Xrays can provide clues, but again, a definitive diagnosis cannot be made from just xrays. In suspected cases of pancreatitis, abdominal xrays should ALWAYS be done to rule out some causes of secondary pancreatitis. Since the pancreas is so closely associated with the stomach and small intestines, insults to these organs can cause secondary pancreatic inflammation. Foreign objects stuck in the intestines can cause this, as can cancer and other such diseases. Xrays of classic pancreatitis usually show a loss of detail in the area of the pancreas, mild upper duodenal dilation, and sometimes a mass like effect in the area of the pancreas (right cranial quadrant). These findings are inconsistent and not very specific, unfortunately.

Where does that leave us? There is ultrasound, which - IN THE RIGHT HANDS - can be a very good indicator of pancreatitis. The problem with this is that the everyday practitioner is usually not good enough at ultrasound to see the pancreas. This includes myself. It is an elusive organ, and unless it is really, really enlarged, I can't usually find it. Thus a specialist (i.e. a radiologist) is usually required for that diagnosis. Again, something many owners cannot afford or that is not available to us ER people in the real world (we have an ultrasound, but I am not comfortable finding the pancreas!).

So, where does that leave us? On the bright side, it might be strictly academic. The most important piece of the puzzle is ruling out OTHER, potentially life-threatening problems such as a foreign body in the intestines or cancer. True pancreatitis should be treated like any severe gastroenteritis. IV fluids should be administered. Perfusing the pancreas is crucial to allow it to heal. Anti-emetics such as Cerenia (maropitant) and Zofran (ondansetron) should be used for nausea/vomiting. Metoclopramide (a drug called Reglan that helps promote intestinal motility and stop vomiting) is currently controversial, as it has some negative effects on blood flow to the pancreas. Pain medications should be used in all cases, as some animals are stoic enough that pain can be very hard to detect. These run the gamut from the more minor opioids such as Buprenex to pure mu-agonists such as morphine, hydromorphone, and fentanyl. Patients should have serial blood glucose, electrolyte, and other parameters monitored to make sure they are not worsening.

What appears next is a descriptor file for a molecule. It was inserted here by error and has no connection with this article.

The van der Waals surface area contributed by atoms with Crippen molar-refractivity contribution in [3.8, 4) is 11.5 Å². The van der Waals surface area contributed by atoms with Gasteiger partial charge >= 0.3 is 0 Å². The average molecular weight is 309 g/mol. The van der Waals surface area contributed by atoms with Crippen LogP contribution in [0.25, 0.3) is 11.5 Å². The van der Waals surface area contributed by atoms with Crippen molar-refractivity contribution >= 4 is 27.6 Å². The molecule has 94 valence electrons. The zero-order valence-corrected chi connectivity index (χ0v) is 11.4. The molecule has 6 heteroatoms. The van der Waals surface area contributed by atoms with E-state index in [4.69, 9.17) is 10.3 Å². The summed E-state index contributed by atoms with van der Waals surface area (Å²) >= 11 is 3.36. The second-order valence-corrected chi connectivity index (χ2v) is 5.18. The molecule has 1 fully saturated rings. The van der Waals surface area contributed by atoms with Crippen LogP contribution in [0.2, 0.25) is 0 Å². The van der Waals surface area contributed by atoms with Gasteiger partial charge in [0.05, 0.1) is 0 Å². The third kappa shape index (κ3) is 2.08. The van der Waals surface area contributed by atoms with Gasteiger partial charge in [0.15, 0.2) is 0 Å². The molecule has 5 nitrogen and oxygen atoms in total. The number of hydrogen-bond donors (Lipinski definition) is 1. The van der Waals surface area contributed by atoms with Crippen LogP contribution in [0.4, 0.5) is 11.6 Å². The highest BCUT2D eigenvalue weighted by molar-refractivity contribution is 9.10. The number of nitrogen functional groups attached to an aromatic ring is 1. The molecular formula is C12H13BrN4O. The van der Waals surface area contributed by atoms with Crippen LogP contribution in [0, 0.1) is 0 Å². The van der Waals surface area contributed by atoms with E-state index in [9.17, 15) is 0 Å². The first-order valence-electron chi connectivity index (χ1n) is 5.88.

In some cases, true pancreatitis can progress rapidly to sepsis, DIC, and acute multi-systemic organ failure. It is crucial to treat these cases early and aggressively. Antibiotics were once thought to be warranted, but it has been realized recently that the vast majority of pancreatitis cases are inflammatory but not infectious. No bacterial or viruses are involved. Thus, antibiotics are no longer recommended. I do not use them in my pancreatitis cases, and I have a very high positive outcome.